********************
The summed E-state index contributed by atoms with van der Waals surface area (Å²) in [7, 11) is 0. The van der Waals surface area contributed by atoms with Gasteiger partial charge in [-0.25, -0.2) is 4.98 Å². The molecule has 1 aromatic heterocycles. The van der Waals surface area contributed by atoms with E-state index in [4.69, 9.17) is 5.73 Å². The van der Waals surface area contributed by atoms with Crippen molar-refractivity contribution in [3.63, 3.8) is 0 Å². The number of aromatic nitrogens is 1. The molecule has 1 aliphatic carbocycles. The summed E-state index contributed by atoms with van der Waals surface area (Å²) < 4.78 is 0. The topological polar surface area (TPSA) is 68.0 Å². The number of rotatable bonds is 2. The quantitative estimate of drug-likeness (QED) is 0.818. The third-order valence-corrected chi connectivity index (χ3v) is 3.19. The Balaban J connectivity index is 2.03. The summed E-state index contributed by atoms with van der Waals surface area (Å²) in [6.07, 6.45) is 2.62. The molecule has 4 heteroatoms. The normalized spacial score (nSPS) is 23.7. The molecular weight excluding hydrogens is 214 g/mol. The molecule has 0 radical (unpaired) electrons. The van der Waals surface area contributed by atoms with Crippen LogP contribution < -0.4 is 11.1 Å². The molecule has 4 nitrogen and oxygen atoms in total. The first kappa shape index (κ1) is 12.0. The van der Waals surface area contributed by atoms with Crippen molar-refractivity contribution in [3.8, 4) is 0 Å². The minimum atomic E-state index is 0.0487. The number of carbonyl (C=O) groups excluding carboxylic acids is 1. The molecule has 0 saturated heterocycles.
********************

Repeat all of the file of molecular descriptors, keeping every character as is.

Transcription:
The summed E-state index contributed by atoms with van der Waals surface area (Å²) in [7, 11) is 0. The van der Waals surface area contributed by atoms with Gasteiger partial charge in [-0.25, -0.2) is 4.98 Å². The molecule has 1 aromatic heterocycles. The van der Waals surface area contributed by atoms with E-state index in [4.69, 9.17) is 5.73 Å². The van der Waals surface area contributed by atoms with Crippen molar-refractivity contribution in [3.63, 3.8) is 0 Å². The number of aromatic nitrogens is 1. The molecule has 1 aliphatic carbocycles. The summed E-state index contributed by atoms with van der Waals surface area (Å²) < 4.78 is 0. The topological polar surface area (TPSA) is 68.0 Å². The number of rotatable bonds is 2. The quantitative estimate of drug-likeness (QED) is 0.818. The third-order valence-corrected chi connectivity index (χ3v) is 3.19. The Balaban J connectivity index is 2.03. The summed E-state index contributed by atoms with van der Waals surface area (Å²) in [6.07, 6.45) is 2.62. The molecule has 4 heteroatoms. The normalized spacial score (nSPS) is 23.7. The molecular weight excluding hydrogens is 214 g/mol. The molecule has 0 radical (unpaired) electrons. The van der Waals surface area contributed by atoms with Crippen LogP contribution < -0.4 is 11.1 Å². The molecule has 4 nitrogen and oxygen atoms in total. The first kappa shape index (κ1) is 12.0. The van der Waals surface area contributed by atoms with Crippen molar-refractivity contribution in [3.8, 4) is 0 Å². The minimum atomic E-state index is 0.0487. The number of carbonyl (C=O) groups excluding carboxylic acids is 1. The molecule has 0 saturated heterocycles.